BRADENTON — It was a chilly December night in Daytona Beach and football filled the air. It was 1989, and the Manatee Hurricanes were on their quest for their third state title of the decade the following evening against Miami Carol City for the Class 5A state championship.
Both teams were in attendance to watch other title games in other classifications and soak up the electric atmosphere.
As the Carol City Chiefs filed into Municipal Stadium, they spotted a few of Manatee’s younger players perched on the lower tier of the stadium.
The trash talk started, but the Chiefs never saw the actual Hurricanes who would send them back to Dade County with their heads hung low in defeat.
Never miss a local story.
“They said, ‘Ah, we are going to beat them’,” said Patrick McNeil, a former first-team all-state offensive guard. “They didn’t see the seniors (sitting) up top away from everybody. But came game time, it was a whole different story. We brought that Hurricane thunder to them, and they couldn’t handle it.”
The Chiefs entered the game 13-0 and ranked 10th in the nation by USA Today.
The final score: Manatee 21, Carol City 8.
The state title, one of four in Manatee’s storied football history, will be celebrated Friday at Hawkins Stadium when the ’89 team is honored prior to Manatee’s Class 5A-District 10 tilt against Sarasota Riverview at 7:30 p.m.
“It’s going to be fun to see everybody,” said Jimmie Stratton, a senior middle linebacker for the Canes that season. “A lot of us are still really great friends. That brotherhood just doesn’t go away. We’ve been together for so long, and we really do love each other. We experienced something at a young age that was all of our dreams.”
Canes coach Joe Kinnan was more than coach of the team.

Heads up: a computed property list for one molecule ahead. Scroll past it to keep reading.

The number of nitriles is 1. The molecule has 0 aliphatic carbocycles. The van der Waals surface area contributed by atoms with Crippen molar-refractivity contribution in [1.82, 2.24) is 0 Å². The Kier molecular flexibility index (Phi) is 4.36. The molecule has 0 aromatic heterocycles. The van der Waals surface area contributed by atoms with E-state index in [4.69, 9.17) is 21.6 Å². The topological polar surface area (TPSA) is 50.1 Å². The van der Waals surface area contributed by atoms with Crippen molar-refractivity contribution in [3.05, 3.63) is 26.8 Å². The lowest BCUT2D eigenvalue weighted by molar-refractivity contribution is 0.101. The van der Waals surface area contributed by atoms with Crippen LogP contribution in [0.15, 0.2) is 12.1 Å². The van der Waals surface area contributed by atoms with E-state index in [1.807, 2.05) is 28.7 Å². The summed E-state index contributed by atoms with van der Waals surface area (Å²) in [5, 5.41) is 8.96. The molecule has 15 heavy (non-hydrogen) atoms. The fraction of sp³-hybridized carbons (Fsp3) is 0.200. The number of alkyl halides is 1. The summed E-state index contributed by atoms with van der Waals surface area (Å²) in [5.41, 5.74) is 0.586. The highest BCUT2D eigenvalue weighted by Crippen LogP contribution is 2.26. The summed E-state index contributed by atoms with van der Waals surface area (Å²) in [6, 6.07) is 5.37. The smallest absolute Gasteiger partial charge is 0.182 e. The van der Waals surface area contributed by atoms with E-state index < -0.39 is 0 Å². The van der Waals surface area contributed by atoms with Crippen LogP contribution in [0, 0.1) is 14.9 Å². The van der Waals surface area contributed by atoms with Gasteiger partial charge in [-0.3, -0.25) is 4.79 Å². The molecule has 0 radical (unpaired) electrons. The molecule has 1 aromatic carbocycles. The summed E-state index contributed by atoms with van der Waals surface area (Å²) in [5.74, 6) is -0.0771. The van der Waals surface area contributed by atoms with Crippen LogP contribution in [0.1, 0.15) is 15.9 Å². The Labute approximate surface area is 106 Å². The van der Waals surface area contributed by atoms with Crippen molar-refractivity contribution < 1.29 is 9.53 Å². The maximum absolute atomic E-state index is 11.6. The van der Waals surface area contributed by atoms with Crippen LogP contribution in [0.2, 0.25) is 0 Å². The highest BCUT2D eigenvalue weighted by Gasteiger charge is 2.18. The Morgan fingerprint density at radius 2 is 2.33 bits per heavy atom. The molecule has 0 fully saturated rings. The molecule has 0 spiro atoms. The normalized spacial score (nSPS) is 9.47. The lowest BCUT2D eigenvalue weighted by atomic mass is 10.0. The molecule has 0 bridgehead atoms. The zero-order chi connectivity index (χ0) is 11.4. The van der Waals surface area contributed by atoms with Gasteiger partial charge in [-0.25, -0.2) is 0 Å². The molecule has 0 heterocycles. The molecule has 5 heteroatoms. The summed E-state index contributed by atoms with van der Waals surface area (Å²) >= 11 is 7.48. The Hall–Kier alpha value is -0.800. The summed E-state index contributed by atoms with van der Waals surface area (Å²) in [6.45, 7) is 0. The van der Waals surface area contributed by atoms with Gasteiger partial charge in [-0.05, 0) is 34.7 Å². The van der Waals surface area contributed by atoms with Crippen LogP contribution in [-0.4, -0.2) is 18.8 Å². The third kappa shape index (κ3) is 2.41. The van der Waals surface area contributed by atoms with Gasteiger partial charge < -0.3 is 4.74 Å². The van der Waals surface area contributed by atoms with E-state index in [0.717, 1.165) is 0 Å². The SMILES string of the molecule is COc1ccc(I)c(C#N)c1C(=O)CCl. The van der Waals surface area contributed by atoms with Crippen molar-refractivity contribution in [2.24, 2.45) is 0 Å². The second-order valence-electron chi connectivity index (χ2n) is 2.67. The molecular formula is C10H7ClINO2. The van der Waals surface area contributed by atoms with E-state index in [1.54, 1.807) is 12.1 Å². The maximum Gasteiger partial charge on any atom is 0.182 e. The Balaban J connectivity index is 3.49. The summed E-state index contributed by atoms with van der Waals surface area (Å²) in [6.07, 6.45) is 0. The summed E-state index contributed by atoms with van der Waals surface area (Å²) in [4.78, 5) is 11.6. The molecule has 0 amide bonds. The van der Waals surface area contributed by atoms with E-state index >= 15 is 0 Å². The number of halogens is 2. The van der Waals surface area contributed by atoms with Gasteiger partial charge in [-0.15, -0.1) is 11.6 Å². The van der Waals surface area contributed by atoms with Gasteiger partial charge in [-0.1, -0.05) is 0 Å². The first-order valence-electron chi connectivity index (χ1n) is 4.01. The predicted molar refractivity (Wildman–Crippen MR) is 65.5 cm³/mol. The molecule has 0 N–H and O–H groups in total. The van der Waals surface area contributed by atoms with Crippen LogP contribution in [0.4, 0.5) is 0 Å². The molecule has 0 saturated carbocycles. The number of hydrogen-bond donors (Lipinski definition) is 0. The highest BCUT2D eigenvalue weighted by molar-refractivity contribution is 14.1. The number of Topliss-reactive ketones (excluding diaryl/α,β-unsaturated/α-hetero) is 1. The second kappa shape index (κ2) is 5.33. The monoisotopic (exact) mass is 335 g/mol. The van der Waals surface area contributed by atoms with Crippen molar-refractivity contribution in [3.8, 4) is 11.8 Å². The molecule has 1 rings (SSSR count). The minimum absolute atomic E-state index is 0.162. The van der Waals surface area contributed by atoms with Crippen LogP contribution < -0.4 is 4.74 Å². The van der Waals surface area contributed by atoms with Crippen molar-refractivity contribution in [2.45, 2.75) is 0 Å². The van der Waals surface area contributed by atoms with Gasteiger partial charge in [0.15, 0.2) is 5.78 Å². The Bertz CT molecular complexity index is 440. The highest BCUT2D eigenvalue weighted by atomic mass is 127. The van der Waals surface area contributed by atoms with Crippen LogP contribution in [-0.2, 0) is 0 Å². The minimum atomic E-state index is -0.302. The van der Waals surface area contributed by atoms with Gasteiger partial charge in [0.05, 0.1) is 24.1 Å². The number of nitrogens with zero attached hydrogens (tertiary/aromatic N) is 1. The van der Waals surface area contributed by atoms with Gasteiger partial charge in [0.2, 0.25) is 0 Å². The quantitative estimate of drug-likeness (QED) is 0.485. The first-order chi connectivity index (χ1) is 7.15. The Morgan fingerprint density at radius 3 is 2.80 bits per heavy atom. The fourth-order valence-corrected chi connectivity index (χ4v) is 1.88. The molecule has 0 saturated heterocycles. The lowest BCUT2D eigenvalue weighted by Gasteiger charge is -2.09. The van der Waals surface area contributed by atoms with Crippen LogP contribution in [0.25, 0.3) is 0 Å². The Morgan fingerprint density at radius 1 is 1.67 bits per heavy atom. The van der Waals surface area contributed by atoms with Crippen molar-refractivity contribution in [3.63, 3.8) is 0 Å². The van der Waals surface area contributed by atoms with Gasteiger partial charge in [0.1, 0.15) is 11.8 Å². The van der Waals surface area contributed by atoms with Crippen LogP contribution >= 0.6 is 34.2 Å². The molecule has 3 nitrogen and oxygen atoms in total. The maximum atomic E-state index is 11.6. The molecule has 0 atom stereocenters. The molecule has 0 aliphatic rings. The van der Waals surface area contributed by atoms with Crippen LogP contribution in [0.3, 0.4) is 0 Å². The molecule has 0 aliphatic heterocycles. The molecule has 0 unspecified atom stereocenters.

He was a father to one player, an uncle to another and a father figure to the rest.
Kinnan’s son, JoJo, was a senior linebacker, and his nephew, Chris, was a fourth-year offensive lineman.
That December night wasn’t about a coach instructing his players. It was more of a father guiding his sons.
“I saw a lot of these kids when they were 11 and 12 years old, and watched them grow up to be men,” Kinnan said. “A critical component is to have the team mesh together. It’s not necessarily the best players, it’s the people that played together the best, and I think we had the best of both worlds.”
There’s no doubt about that.
The Canes had at least 10 players go on to play college ball, including running back Kevin Freeman and fullback Chris Bilkie, who went to Florida, McNeil, who was a four-year starter at Florida State and a member of the Seminoles’ 1993 national championship squad, and Stratton, who went to Murray State.
The championship season wasn’t perfect, though.
Manatee had a hiccup along the way, losing 28-6 at district-foe Lakeland Lake Gibson.
Still, Manatee rebounded to win its final four regular-season games and beat Lake Gibson and Lakeland in a Kansas Tiebreaker to claim the District 7 title.
The Canes thrashed their three playoff opponents en route to the state game, including a 40-12 shellacking of Pensacola Washington, another USA Today top 10 team, led by former Tampa Bay Buccaneers Pro Bowl linebacker Derrick Brooks.
“We were extremely physical,” Jo Jo Kinnan said. “We had a great strength program, and we used to gang tackle. But we had a strong cohesiveness. We would play sandlot football. We would wrestle in pools. We were always together. And we prided ourselves on looking out for one another. We had spectacular players, but we didn’t have any superstars, and that was very important.”
The Canes, who finished 13-1 that season, captured the school’s third state championship in seven years and capped the decade with a 98-25 record.
About 30 players are expected to return to their field of glory Friday. The 1989 players will give a pep talk to the 2009 Canes before the game, then form a tunnel for the current Canes to run through as they take the field to play Riverview.
Earlier this week, a few players returned to Hawkins Stadium.
Those who could wore their high school jerseys. Others wore their state jackets. A few had their state title rings.
There was McNeil, now the owner of McNeil Bail Bonds, Stratton, a personal trainer, JoJo, who’s headed to the Army, and Brown, a financial planner with Morgan Stanley.
They thumbed through their senior yearbook.
“This is some good stuff,” said Brown, who anchored the defensive line with his brother, David. “There are a lot of guys wishing they were 20 years younger, ready to strap those helmets on. When we see the intensity of the crowd, the fans, and when we get the whole team back together, there will be a lot of electricity, and we will be fired up just to see everybody. It was a memorable, magical season.”